Thank God Someone Was Armed in the Workplace

29 Sep, 2014 Bob Wilson


I was at a dinner Wednesday night when I got into an animated discussion about gun control with a lawyer in our group. Someone had made a comment regarding guns, and the conversation soon turned to the topic of arming school teachers. Our lawyer friend did not seem to agree with the concept, and the conversation expanded to the proliferation, usefulness and danger of guns in general. 

I know this will shock no one, but I am firmly in the pro-gun camp, and believe that where there is an increase in trained and legal gun owners you will find a corresponding drop in violence and crime. The state of Utah has allowed teachers to be armed for over 10 years. During those 10 years the state has had zero fatal school shootings. Nada. None. I argued, as I have written in the past, that the naive emphasis on creating "gun free zones" only creates tempting targets for evil people in our world.

My lawyer friend, while claiming not to be "anti-gun", did not like that concept. He also lambasted the NRA and referred several times to countries where gun laws are strict and crimes are reportedly low. During this discussion, I asked why we did not regulate knives or other dangerous items; asking why guns were routinely singled out as the source of violent evil? The response I received was a definitive snort of derision, as if to indicate that I was being ridiculous with the question.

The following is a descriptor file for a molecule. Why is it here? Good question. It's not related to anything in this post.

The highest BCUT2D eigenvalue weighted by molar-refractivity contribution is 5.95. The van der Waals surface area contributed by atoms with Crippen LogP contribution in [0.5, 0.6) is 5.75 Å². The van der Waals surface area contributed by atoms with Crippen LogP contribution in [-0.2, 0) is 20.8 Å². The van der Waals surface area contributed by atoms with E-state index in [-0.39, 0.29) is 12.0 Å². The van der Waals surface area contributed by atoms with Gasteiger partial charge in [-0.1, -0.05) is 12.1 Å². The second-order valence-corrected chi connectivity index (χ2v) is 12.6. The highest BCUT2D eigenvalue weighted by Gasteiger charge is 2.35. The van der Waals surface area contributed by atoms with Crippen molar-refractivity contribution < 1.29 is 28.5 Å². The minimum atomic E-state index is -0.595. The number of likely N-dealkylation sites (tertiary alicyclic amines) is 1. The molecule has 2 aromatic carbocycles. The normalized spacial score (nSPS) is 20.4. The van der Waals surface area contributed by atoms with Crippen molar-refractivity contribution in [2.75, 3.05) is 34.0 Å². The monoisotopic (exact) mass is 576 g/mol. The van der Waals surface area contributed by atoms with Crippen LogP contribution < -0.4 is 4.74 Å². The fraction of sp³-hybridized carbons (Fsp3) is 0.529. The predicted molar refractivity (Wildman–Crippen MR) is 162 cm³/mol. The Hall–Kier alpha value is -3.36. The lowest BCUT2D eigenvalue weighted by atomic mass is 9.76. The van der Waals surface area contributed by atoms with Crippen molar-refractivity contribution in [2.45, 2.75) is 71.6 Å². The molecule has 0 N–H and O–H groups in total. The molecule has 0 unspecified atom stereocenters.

Then came Friday, and a mad man, a terrorist quite frankly, stabbed and beheaded a co-worker and seriously wounded a second while on a rampage through the Oklahoma food processing facility from which he had just been terminated. The casualties would have been more numerous, too, had the man not encountered the company's CEO. The company's armed CEO. With three simple gunshots, the mans reign of terror stopped almost as quickly as it began. 

I'm probably not the only one thankful that Vaughn Foods was not a "gun free zone". 

I might have been ridiculous with my "knife regulating" comparison, but Friday's terrible attack demonstrated my point. A crazy person wielding any weapon can cause significant harm in the workplace, and the absence of effective counter measures only means that the damage they can inflict will be amplified by the absence of same. I certainly understand employers not wanting all employees carrying guns, but an absolute prohibition means that employees are exposed in the event of an attack such as what occurred Friday. 

Employers must strike a balance in their policies that provide for the safest work environment possible for their employees. In the case of Vaughn Foods, the CEO is also a trained reserve Sheriffs Deputy. He was trained in the proper handling of his weapon as well as in addressing the situation overall. Not every company has that advantage. Still, we need to recognize that a dependency only on first responders means that lives are at risk during a violent attack in the workplace. Employers should consider alternatives that would accommodate a better front line defense for their personnel. 

No matter what they ultimately decide, they should realize that a wholesale ban on guns creating a "gun free zone" does not insure their employees are safe. In fact, when something does go seriously awry, quite the opposite will be proven to be the case. 

But for the Oklahoma incident anyway, we can certainly say "Thank God someone was armed in the workplace".

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